This case involves a woman who elected to undergo a laparoscopic hysterectomy using robotic myomectomy. She presented to her OBGYN with abdominal pain related to adhesions from a previous colectomy. The original OBGYN who was consulted elected to use the traditional laparotomy due to complications associated with previous surgeries. Hence, this physician felt that using robotic or laparoscopic approaches would place this patient at a high risk for surgical complications. The plaintiff was referred to another OBGYN who performed a robotic hysterectomy with the Da Vinci instrument. Intraoperatively, a bowel perforation occurred, it was corrected and the hysterectomy was carried out. Postoperatively, the patient complained of intense pain. Her symptomology worsened in the upcoming days. Seven days later, an MRI showed small bowel perforation and peritonitis. The hospital course was complicated with severe sepsis; the patient came very close to expiring on several occasions.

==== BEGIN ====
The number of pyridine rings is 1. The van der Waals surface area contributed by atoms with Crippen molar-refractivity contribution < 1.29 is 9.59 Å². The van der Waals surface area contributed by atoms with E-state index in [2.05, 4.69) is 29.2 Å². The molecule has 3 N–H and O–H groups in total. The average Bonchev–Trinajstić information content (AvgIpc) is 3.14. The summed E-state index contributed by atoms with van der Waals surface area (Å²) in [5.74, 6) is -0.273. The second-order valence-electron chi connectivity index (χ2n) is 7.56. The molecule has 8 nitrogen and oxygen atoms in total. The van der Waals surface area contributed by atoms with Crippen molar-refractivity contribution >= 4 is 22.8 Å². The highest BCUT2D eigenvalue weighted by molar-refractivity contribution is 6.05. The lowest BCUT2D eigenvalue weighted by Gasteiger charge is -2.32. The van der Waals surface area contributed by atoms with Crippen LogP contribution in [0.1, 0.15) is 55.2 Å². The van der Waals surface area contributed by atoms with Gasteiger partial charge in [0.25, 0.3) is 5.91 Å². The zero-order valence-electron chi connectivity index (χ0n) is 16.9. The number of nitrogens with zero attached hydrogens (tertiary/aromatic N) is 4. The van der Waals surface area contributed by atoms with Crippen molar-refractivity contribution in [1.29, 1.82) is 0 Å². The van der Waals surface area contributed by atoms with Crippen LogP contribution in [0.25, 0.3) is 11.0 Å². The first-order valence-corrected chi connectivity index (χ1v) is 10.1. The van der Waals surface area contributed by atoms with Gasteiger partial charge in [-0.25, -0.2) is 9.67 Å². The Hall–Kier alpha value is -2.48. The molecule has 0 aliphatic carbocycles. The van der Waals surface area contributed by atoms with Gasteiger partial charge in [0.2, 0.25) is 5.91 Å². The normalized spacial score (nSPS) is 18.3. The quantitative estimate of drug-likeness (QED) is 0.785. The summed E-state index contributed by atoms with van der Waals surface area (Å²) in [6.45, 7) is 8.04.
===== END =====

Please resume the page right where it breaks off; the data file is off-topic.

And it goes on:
Question(s) For Expert Witness
- 1. What are the complications of robotic surgery over traditional approaches?
Expert Witness Response
The robot-assisted laparoscopic hysterectomy has become popular mode of minimally invasive surgery. The steep learning curve of laparoscopy is circumvented with the limited training requirements of robotics. Although there is a loss of tactile feedback with robotics, this is overcome in most surgeons by the superior visual input. Also, the instrumentation allows for increased degrees of freedom mimicking the motions of the human. Robot-assisted hysterectomy seems to be associated with an increased risk of vaginal cuff dehiscence as compared to laparoscopic hysterectomy. It is also not recommended in patients with previous abdominal surgeries in the region of the uterus, hence, a colectomy. A laparotomy would have been a safer alternative in the above matter.